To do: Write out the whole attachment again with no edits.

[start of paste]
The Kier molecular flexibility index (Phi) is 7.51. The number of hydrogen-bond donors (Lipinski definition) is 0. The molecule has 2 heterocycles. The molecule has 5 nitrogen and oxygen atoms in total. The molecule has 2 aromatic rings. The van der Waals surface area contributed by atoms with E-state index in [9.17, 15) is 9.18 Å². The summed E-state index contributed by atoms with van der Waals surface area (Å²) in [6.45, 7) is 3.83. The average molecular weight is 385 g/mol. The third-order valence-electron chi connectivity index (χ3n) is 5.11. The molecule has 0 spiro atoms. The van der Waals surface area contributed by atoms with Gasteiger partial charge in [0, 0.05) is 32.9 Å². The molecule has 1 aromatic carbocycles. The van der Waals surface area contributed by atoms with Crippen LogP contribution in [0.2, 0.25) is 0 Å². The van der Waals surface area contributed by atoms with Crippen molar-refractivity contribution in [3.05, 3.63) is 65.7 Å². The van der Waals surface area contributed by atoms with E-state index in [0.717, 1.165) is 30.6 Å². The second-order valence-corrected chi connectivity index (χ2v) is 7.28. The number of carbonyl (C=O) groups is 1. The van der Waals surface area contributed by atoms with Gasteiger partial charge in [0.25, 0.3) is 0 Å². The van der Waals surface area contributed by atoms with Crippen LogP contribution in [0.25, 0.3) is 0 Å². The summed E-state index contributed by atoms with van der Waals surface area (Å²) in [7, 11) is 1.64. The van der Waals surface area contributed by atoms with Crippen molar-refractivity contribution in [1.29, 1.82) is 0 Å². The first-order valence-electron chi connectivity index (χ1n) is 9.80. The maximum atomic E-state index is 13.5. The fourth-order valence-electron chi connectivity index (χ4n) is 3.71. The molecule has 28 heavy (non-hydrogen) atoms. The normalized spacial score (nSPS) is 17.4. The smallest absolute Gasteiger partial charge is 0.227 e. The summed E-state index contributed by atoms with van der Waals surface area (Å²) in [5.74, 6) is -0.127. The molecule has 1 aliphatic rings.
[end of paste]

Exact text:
The Kier molecular flexibility index (Phi) is 7.51. The number of hydrogen-bond donors (Lipinski definition) is 0. The molecule has 2 heterocycles. The molecule has 5 nitrogen and oxygen atoms in total. The molecule has 2 aromatic rings. The van der Waals surface area contributed by atoms with E-state index in [9.17, 15) is 9.18 Å². The summed E-state index contributed by atoms with van der Waals surface area (Å²) in [6.45, 7) is 3.83. The average molecular weight is 385 g/mol. The third-order valence-electron chi connectivity index (χ3n) is 5.11. The molecule has 0 spiro atoms. The van der Waals surface area contributed by atoms with Gasteiger partial charge in [0, 0.05) is 32.9 Å². The molecule has 1 aromatic carbocycles. The van der Waals surface area contributed by atoms with Crippen LogP contribution in [0.2, 0.25) is 0 Å². The van der Waals surface area contributed by atoms with Crippen molar-refractivity contribution in [3.05, 3.63) is 65.7 Å². The van der Waals surface area contributed by atoms with E-state index in [0.717, 1.165) is 30.6 Å². The second-order valence-corrected chi connectivity index (χ2v) is 7.28. The number of carbonyl (C=O) groups is 1. The van der Waals surface area contributed by atoms with Gasteiger partial charge in [0.25, 0.3) is 0 Å². The van der Waals surface area contributed by atoms with Crippen LogP contribution in [0.25, 0.3) is 0 Å². The summed E-state index contributed by atoms with van der Waals surface area (Å²) in [7, 11) is 1.64. The van der Waals surface area contributed by atoms with Crippen molar-refractivity contribution in [1.29, 1.82) is 0 Å². The first-order valence-electron chi connectivity index (χ1n) is 9.80. The maximum atomic E-state index is 13.5. The fourth-order valence-electron chi connectivity index (χ4n) is 3.71. The molecule has 28 heavy (non-hydrogen) atoms. The normalized spacial score (nSPS) is 17.4. The smallest absolute Gasteiger partial charge is 0.227 e. The summed E-state index contributed by atoms with van der Waals surface area (Å²) in [5.74, 6) is -0.127. The molecule has 1 aliphatic rings.